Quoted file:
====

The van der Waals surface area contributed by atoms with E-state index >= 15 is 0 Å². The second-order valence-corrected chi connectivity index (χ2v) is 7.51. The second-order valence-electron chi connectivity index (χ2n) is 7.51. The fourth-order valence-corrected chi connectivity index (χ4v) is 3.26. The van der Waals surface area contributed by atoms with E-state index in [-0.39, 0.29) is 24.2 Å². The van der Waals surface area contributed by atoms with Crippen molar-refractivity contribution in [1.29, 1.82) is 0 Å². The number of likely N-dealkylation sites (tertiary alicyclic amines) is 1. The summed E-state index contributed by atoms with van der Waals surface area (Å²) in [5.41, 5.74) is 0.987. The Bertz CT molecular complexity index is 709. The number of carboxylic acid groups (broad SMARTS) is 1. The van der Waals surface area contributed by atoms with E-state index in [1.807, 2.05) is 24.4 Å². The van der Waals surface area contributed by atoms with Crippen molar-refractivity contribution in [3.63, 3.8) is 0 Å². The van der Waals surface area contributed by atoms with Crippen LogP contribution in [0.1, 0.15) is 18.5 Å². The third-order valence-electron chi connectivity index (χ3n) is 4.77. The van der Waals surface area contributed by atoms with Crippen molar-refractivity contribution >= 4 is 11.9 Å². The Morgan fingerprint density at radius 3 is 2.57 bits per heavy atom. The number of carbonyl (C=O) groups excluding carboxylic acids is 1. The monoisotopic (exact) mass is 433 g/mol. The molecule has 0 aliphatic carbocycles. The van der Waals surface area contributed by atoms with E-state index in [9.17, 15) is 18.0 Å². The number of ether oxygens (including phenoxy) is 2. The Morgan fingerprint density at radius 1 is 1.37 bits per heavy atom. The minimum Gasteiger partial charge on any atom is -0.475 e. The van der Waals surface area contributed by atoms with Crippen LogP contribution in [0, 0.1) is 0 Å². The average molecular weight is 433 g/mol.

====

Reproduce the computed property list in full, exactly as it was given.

The van der Waals surface area contributed by atoms with E-state index >= 15 is 0 Å². The second-order valence-corrected chi connectivity index (χ2v) is 7.51. The second-order valence-electron chi connectivity index (χ2n) is 7.51. The fourth-order valence-corrected chi connectivity index (χ4v) is 3.26. The van der Waals surface area contributed by atoms with E-state index in [-0.39, 0.29) is 24.2 Å². The van der Waals surface area contributed by atoms with Crippen molar-refractivity contribution in [1.29, 1.82) is 0 Å². The number of likely N-dealkylation sites (tertiary alicyclic amines) is 1. The summed E-state index contributed by atoms with van der Waals surface area (Å²) in [5.41, 5.74) is 0.987. The Bertz CT molecular complexity index is 709. The number of carboxylic acid groups (broad SMARTS) is 1. The van der Waals surface area contributed by atoms with E-state index in [1.807, 2.05) is 24.4 Å². The van der Waals surface area contributed by atoms with Crippen molar-refractivity contribution in [3.63, 3.8) is 0 Å². The van der Waals surface area contributed by atoms with Crippen LogP contribution in [0.1, 0.15) is 18.5 Å². The third-order valence-electron chi connectivity index (χ3n) is 4.77. The van der Waals surface area contributed by atoms with Crippen molar-refractivity contribution >= 4 is 11.9 Å². The Morgan fingerprint density at radius 3 is 2.57 bits per heavy atom. The number of carbonyl (C=O) groups excluding carboxylic acids is 1. The monoisotopic (exact) mass is 433 g/mol. The molecule has 0 aliphatic carbocycles. The van der Waals surface area contributed by atoms with E-state index in [9.17, 15) is 18.0 Å². The number of ether oxygens (including phenoxy) is 2. The Morgan fingerprint density at radius 1 is 1.37 bits per heavy atom. The minimum Gasteiger partial charge on any atom is -0.475 e. The van der Waals surface area contributed by atoms with Crippen LogP contribution in [0, 0.1) is 0 Å². The average molecular weight is 433 g/mol.